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Dramatis Perfonæ.

DUKE of Venice.
Brabantio, a noble Venetian.
Gratiano, Brother to Brabantio.

Lodovico, Kinfman to Brabantio and Gratiano. Othello, the Moor, General for the Venetians in Cyprus. Caffio, his. Lieutenant-General.

Iago, Standard-bearer to Othello..

Rodorigo, a foolish Gentleman, in love with Defdemona. Montano, the Moor's Predeceffor in the Government of

Cyprus.

Clown, Servant to the Moor.

Herald..

Defdemona, Daughter to Brabantio, and Wife to Othello. Emilia, Wife to Iago.

Bianca, Curtezan, Miftrefs to Caffio.

Officers, Gentlemen, Meffengers, Muficians, Sailors,

and Attendants.

SCENE, for the First Act, in Venice; during the rest of the Play, in Cyprus.

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SCENE, a Street in VENICE.

Enter Rodorigo and Iago..

I...

ROD ORIG 0.

EVER tell me, I take it much unkindly,
That thou, lago, who haft had my purfe,
As if the ftrings were thine, shouldst know
of this.

Iago. But you'll not hear me.

If ever I did dream of fuch a matter, ab, hor me.

Rod. Thou told'ft me, thou didst hold him in thy

hate.

Iago. Defpife me,

If I do not. Three Great ones of the city,
In perfonal fuit to make me his lieutenant,
Off-cap'd to him: and, by the faith of man,
I know my price, I'm worth no worse a Place.
But he, as loving his own pride and purpose,

Evades them with a bombast circumftance,
Horribly ftuft with epithets of war,
And, in conclufion,
Non-fuits my mediators.

"I have already chose my officer. "
And what was he?

"Certes, fays he,

Forfooth, a great arithmetician,

One Michael Caffio;-("the Florentine's (1)
"A fellow almost damn'd in a fair wife; ").
That never fet a squadron in the field,
Nor the divifion of a battle knows
More than a spinster; but the bookish theorick,

(1) Forsooth, a great Arithmetician,

One Michael Caffio, a Florentine,

A Fellow almoft damn'd in a fair Wife.] Thus has this Paffage ignorantly been corrupted, (as Mr. Warburton likewise faw with me;) by falfe Pointing, and an Inadvertence to Matter of Fact, thro' the whole Courfe of the Editions. By the Bye, this Play was not publish'd even fingly, that I can find, till fix Years after the Author's Death: and by that Interval became more liable to Errors. I'll fubjoin the Reasons in proof of the Correction. The new Pointing fets Circumstances right, as I shall immediately explain; and it gives a Variety, in lago reporting the Behaviour of Othello, to start into these Breaks; now, to make Othello speak ;- —then, to interrupt what Othello fays with his own private Reflexions; -then, again, to proceed with Othello's Speeches:For this not only marks the Inquietude of Iago's Mind upon the Subject in hand; but likewife fhews the Actor in the Variation of Tone and Gefture, whilft he (in a breath, as 'twere) perfonates alternately Othello and himself. Befides, to come to the Neceffity of the Change made; lago, not Caffio, was the Florentine; lago, not Caffio, was the married Man; lago's Wife attends Desdemona to Cyprus; Caffio has a Miftrefs there, a common Strum. pet; and Iago tells him in the fourth Act,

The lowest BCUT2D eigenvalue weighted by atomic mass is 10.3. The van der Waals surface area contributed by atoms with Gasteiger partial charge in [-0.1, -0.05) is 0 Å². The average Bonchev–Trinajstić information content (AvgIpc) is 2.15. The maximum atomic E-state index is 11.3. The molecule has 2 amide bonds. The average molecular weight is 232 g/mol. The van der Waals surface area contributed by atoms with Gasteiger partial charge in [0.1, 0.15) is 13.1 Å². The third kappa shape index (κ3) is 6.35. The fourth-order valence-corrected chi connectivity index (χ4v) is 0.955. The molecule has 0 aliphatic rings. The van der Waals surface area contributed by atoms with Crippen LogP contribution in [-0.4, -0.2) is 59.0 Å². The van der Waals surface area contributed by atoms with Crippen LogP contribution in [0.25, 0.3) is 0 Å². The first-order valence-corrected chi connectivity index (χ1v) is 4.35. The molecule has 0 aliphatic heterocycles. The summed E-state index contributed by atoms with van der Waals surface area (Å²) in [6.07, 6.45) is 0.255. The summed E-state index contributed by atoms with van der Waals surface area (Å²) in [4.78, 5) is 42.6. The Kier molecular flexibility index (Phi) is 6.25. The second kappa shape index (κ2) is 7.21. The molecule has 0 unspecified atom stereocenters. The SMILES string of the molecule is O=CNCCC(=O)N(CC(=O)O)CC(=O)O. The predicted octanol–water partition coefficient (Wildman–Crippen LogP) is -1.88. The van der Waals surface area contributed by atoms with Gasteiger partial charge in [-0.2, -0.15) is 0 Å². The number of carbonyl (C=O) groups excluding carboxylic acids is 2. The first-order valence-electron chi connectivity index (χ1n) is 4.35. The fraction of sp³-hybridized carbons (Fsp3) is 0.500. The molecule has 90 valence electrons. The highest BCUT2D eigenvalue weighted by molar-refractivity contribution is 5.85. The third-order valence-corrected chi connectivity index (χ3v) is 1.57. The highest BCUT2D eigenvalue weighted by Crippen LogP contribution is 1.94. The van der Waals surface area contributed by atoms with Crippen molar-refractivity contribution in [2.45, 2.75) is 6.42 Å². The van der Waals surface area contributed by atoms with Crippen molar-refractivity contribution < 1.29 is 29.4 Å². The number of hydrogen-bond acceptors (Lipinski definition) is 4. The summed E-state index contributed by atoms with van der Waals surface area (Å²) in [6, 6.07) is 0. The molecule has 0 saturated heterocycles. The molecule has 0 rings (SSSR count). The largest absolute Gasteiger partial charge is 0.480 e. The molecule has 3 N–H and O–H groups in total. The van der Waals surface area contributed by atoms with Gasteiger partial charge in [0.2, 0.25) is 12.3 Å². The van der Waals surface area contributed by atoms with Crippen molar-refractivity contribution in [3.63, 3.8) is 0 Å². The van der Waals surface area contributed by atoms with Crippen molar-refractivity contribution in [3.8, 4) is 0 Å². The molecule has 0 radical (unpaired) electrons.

She gives it out, that you shall marry her:

Which would be very abfurd, if Caffio had been already married at Venice. Befides, our Poet follows the Authority of his Novel in giving the villanous Enfign a fair Wife.

Wherein

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Wherein the toged counflors can propofe (2)
As mafterly as he; meer prattle, without practice,
Is all his foldierfhip-he had th' election;
And I, of whom his eyes had feen the proof
At Rhodes, at Cyprus, and on other grounds
Chriftian and heathen must be belee'd and calm'd
By Debitor and Creditor, this Counter-cafter;
He, in good time, muft his lieutenant be,

And I, (God bless the mark!) his Moor-fhip's Ancient.
Rod. By Heav'n, I rather would have been his hang-

man.

Lago. But there's no remedy, 'tis the curfe of fervice; Preferment goes by letter and affection,

And not by old gradation, where each fecond
Stood heir to th' firft. Now, Sir, be judge your felf,
If I in any just term am affign'd

To love the Moor.

Rod. I would not follow him then.

Iago. O Sir, content you;

I follow him to ferve my turn upon him.
We cannot all be masters, nor all masters

(2) Wherein the tongued Confuls.] So the generality of the Impreffions read, but the oldeft Quarto has it toged; (which gave the Hint for my Emendation 3) the Senators, that affifted the Duke in Council, in their proper Gowns.-But let me explain, why I have ventured to fubftitute Counsellors in the Room of Confuls: and then, I hope, the Alteration will not appear arbitrary. The Venetian Nobility, 'tis well known, conftitute the great Council of the Senate, and are a Part of the Administration; and fummon'd to affift and counsel the Doge, who is Prince of the Senate; and, in that Regard, has only Precedency before the other Magiftrates. So that, in this Refpect, they may very properly be call'd counsellors. Befides, tho' the Government of Venice was Democratick at firft, under Confuls and Tribunes; that Form of Power has been totally abrogated, fince Doges have been elected: And whatever Confuls of other States may be refident there, yet they have no more a Voice, or Place, in the publick Councils, or in what concerns Peace or War; than foreign Ambassadors can have in our Parliament.

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